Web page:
So there i was, sitting in my doctor’s office with tears streaming down my face. I was at the end of my rope, and the conclusion that both Brian and I had come to was that i needed medical help. (or, as we began to call it, better living through chemistry)
My doctor is very easy to talk to – and once i had taken a deep breath and said that i felt like i was dealing with depression and needed help, everything else just came pouring out. We talked about how i’d been feeling, where my thoughts were going, how it was impacting my marriage, my child, my life in general. He took some bloodwork, but didn’t really need that to tell him that i was, in fact, depressed. and that i would need medical help to climb out of the hole i was in. He prescribed a mild dosage of an antidepressant. He offered me the option of finding a therapist to talk to as well, although at that time i opted not to.
During seminary, in a course on the Psalms, i remember being profoundly impacted by the Psalms of lament. Never before had i looked at scripture and seen a deep understanding of the emotional darkness that we all, at some time or another, endure for various reasons. It was to these Psalms that i began to turn at this time, although i still felt very distant from God.
Once i had been taking the meds for awhile, i started to feel different. I had so much more clarity of thought – it was like coming out of a fog, being lifted out of a dark pit. (the U2 song “40″, based on part of Psalm 40, really speaks to how i was thinking/feeling at this time – not that i had waited all that patiently for the Lord… but He inclined and heard my cry) It is hard for me to describe it more concretely than this. I started to be able to face thinking about and working through the events that i had not dealt with (having a baby, moving, selling our first home, quitting my job, the miscarriage – all significant life events in and of themselves that had occurred in about a year and a half, the first 4 happening within 3 months of each other). I had to face the fact that i was very angry at God and blamed Him for how i was feeling. I had to say goodbye to the baby we had lost, and do it in a meaningful way.
I think it’s worth saying that at this time, not very many people knew what i was going through. Aside from Brian and my doctor, i had spoken to very few people about how things were really going. This was, in part, because at the time there were people in our circle of friends who had very different beliefs concerning mental illness and medication. I didn’t really feel the need to confront them about it, so i said nothing. In hindsight, although i don’t feel like i was strong enough at the time, i really wish i had let them know that i was struggling. Later on when Brian and I were dealing with a tragedy that struck family friends, one of those people made a particularly hurtful remark to me about medication and mental illness. I let them know that i did not share their beliefs on this subject, and that was the end of the conversation. I realize that it’s a controversial subject for some people, but i want to say here that if you were having heart trouble, you would take heart medication. Although talk therapy is often very successful for depression, if the chemistry in your body is not working right, it’s worth considering medication. Ultimately, while i believe that God can and does heal people supernaturally, i believe He also uses people like doctors and things like medication to help in the healing process.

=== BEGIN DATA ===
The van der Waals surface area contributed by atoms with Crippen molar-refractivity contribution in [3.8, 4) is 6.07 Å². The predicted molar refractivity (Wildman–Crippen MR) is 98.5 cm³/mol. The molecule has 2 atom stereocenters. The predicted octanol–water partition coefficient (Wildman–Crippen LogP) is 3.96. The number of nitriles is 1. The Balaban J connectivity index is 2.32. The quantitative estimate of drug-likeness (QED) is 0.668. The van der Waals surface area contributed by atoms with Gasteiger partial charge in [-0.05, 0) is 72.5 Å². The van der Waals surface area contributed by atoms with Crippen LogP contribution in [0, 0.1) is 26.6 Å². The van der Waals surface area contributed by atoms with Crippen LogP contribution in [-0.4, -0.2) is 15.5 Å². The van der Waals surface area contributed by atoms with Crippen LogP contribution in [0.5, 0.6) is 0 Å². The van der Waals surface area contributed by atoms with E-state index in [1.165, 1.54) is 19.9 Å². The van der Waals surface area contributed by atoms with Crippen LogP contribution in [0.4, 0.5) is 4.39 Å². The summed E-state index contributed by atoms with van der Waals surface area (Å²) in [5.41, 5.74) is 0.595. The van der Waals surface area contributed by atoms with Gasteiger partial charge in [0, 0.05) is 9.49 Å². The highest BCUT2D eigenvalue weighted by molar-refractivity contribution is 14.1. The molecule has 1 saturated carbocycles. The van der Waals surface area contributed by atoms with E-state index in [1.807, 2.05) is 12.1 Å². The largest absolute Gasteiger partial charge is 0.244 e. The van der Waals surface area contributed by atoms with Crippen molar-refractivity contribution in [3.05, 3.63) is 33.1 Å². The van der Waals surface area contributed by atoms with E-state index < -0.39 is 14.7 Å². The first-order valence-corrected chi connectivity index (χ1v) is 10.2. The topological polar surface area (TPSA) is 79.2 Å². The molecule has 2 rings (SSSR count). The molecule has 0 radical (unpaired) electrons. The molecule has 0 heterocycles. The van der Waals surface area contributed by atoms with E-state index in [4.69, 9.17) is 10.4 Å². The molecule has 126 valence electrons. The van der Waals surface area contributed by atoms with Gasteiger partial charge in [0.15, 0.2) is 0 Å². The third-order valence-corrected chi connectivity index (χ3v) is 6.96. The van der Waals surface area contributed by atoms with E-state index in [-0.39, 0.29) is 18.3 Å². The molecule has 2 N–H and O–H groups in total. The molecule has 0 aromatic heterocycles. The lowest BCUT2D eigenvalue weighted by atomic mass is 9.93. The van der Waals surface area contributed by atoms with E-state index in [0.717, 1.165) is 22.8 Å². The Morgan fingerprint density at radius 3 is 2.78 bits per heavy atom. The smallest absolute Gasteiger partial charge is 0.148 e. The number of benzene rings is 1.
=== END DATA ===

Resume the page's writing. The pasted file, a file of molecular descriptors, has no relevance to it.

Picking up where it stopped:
I did eventually come to a place where i stopped being angry at God and realized that my anger was misplaced and wrong, but also realized that God was not going to walk away from my angry self. Also, at Brian’s suggestion, i sat down and wrote a letter to the baby that we lost, expressing my sadness and grief. That expression helped immensely.
Am i 100% out of the woods when it comes to depression? No. I don’t think that i am completely healed – in fact, i do think that this is something i may carry with me forever. I haven’t taken medication for depression in a very long time, but this winter i almost went back on it. I do wonder if this is not my “thorn in the flesh”, something that i will always deal with on some level. Life circumstances definitely play into this as well – we’ve now been trying unsuccessfully for quite a few years to have another baby, and that struggle is significant for me. Month after month goes by, Josh often asks us about a baby brother or sister, and although i know what the physical problem is, right now there isn’t a whole lot *I* can do about it. Do i believe in an all powerful God with perfect timing? You bet I do. And i have lost count of how many well-meaning people have calmly reassured me that it will happen in God’s timing… but those words can sound awfully empty to a woman struggling with infertility. That woman has a deep seated fear inside herself that God’s timing may mean never, and it’s not a really great feeling.
In the long run, i am thankful that because of what i went through in the past, i know how to identify the beginning of the slide into that dark hole so that i never have to go to that place again. i am thankful for the child i have, i am thankful for the husband i have, and i am thankful for the God i serve – and being thankful for those things, for me, is a big key to staying out of the hole.